Abnormal Pap tests are often followed by a microscopic examination called a colposcopy. This can help to evaluate abnormal cells by the use of different liquid solutions to aid in identification of cervical squamous (or skin) cells that have precancerous changes in them. Biopsies performed with colposcopy may identify Cervical Intraepithelial Neoplasia (CIN), or precancancerous abnormality in the cervical cells.  These are identified as being at one of three levels: 1 (minimal) through 3 (more involved).  Often we recommend further treatment if the level of concern is at or greater than CIN 2.
One way to further evaluate as well as treat the precancer is a Loop Electrosurgical Excision Procedure (LEEP). A LEEP uses a thin wire loop through which electric current passes, acting like a surgical knife, to effectively remove damaged cervical cells. This procedure is typically done in the comfort and convenience of our office.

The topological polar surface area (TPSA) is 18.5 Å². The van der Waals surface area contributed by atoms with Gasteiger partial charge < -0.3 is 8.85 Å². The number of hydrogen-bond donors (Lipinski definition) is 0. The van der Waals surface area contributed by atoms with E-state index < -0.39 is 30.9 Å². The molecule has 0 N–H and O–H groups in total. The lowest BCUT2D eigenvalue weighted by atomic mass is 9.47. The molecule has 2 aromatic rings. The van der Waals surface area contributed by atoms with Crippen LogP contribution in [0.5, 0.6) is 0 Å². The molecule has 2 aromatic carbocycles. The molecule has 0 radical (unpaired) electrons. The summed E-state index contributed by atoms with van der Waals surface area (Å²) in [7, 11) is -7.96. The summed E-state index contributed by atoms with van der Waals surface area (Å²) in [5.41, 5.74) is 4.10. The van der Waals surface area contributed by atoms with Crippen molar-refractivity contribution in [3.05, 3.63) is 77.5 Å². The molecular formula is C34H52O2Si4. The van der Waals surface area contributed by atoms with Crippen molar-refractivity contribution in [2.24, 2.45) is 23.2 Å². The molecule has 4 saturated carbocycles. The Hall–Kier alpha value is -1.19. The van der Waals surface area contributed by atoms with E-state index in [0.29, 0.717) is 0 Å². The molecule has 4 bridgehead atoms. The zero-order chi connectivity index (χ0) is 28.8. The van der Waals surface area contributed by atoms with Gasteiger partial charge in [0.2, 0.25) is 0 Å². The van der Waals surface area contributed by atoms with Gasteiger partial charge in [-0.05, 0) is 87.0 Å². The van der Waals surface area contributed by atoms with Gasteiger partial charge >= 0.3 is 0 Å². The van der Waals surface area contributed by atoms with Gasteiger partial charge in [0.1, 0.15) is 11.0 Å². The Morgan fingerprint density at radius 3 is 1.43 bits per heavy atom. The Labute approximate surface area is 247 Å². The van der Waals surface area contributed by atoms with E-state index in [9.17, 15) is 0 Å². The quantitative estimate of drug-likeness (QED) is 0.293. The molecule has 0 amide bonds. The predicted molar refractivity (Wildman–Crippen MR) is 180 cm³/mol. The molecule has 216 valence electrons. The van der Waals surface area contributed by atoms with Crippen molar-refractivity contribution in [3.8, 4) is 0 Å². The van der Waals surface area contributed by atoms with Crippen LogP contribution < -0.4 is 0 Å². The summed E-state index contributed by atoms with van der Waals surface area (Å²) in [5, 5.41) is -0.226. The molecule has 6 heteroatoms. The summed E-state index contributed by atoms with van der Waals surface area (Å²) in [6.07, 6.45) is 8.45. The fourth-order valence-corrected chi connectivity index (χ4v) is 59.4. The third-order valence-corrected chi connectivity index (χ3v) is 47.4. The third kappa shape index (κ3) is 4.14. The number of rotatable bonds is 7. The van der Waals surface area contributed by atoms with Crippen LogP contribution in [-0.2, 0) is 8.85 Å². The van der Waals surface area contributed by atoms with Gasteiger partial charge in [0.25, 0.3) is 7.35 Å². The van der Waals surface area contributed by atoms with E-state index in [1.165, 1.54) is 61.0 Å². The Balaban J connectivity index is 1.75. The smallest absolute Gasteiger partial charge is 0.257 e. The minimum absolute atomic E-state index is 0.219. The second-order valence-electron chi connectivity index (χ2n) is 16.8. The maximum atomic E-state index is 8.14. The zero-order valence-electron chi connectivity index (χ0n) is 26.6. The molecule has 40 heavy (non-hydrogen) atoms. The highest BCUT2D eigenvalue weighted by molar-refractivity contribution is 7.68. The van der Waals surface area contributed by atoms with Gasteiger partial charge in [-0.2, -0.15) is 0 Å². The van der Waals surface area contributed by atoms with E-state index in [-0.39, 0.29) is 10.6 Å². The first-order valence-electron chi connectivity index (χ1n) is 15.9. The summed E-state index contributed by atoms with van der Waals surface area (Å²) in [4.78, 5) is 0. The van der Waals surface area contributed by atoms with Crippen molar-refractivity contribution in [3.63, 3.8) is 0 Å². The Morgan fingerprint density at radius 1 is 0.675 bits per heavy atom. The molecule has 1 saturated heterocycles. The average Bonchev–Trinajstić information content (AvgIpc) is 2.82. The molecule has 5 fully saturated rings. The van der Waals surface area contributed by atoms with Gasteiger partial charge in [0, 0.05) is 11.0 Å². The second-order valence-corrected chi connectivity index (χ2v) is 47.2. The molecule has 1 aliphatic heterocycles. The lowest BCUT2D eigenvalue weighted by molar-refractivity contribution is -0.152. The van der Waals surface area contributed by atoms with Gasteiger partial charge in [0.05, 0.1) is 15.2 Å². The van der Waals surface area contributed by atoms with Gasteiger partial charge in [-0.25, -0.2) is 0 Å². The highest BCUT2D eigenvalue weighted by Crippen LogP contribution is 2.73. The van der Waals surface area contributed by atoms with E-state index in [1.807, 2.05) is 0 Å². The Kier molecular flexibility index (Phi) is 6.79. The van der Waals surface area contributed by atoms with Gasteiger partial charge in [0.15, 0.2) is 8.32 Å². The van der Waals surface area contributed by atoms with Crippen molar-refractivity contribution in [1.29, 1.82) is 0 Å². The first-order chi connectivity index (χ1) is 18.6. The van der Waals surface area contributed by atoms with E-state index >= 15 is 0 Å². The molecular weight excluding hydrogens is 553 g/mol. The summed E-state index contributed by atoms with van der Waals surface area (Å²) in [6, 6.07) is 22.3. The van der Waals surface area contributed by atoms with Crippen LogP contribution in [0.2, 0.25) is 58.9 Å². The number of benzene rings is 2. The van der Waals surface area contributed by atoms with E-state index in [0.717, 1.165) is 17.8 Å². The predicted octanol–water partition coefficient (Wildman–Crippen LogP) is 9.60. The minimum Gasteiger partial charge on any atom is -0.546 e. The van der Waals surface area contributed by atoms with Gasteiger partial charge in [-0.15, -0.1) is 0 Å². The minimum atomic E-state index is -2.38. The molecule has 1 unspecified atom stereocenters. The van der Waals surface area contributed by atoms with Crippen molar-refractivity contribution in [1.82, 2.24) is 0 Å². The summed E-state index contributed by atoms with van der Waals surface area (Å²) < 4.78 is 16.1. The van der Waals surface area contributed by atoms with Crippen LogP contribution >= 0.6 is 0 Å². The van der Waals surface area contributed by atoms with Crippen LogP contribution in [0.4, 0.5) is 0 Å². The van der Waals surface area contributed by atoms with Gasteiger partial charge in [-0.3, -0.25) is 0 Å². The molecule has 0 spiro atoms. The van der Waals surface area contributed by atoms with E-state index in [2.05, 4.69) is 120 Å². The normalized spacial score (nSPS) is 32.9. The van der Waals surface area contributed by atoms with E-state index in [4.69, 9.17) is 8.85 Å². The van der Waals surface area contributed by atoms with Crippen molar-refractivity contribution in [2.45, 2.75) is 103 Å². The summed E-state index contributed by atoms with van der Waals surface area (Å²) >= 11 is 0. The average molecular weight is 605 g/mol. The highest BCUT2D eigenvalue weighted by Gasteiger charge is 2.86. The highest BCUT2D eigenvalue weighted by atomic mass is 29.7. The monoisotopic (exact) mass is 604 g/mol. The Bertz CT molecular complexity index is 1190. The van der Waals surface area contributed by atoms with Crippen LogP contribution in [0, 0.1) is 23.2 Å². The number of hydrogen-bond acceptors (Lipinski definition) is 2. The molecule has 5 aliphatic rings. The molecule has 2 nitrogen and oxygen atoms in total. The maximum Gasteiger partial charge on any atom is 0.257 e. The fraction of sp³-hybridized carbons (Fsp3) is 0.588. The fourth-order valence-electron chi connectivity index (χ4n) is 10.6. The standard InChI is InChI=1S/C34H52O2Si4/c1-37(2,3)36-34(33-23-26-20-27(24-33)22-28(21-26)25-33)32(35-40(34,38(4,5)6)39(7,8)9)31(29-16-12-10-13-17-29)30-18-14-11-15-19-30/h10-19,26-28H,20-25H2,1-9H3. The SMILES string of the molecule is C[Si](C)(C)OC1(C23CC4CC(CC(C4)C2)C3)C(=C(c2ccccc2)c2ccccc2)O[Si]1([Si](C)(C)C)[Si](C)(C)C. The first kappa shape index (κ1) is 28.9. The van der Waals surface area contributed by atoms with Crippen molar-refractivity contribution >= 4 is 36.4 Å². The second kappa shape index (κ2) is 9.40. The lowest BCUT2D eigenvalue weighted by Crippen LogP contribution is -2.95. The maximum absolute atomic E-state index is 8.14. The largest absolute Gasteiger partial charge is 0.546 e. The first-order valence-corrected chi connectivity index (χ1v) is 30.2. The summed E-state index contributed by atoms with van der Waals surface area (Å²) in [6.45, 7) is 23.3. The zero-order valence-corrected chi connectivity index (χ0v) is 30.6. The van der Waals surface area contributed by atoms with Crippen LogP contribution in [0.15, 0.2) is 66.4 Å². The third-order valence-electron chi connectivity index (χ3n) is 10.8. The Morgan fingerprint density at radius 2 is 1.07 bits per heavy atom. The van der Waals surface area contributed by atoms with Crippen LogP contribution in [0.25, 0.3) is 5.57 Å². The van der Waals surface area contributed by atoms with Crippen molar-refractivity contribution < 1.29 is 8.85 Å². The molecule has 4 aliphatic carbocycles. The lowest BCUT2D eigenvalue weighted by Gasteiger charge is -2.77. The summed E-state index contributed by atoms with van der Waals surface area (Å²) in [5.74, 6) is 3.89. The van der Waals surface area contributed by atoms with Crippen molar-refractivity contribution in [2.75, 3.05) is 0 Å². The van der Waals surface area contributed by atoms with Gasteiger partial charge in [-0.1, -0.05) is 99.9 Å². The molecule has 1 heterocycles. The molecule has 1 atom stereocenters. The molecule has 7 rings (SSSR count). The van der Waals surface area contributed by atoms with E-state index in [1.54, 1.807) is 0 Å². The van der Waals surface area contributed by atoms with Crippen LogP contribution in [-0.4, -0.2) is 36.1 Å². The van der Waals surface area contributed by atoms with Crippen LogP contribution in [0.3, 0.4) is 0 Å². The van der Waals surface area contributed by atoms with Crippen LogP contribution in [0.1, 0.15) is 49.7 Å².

Once you arrive for your appointment you will be brought to a procedure room where you will be examined and prepared for the procedure. You will be asked to lie on the exam table and a speculum will be placed to visualize the cervix. Your doctor will administer anesthesia to the area of the cervix, and after the anesthesia has set, the procedure will be completed in a short time. The tissue removed from the cervix will depend on your individual situation and should provide an accurate diagnosis of your cervical abnormality as well as treatment. Your results will usually return within a week of the procedure.


Your cervix will need time to heal. Following the LEEP you should not use tampons, douche or have sex until your physician approves. Please call the office if you have bleeding heavier than your normal menses, pass blood clots, have a fever, or have pain that is increasing.


For more information, or to schedule an appointment, contact us here.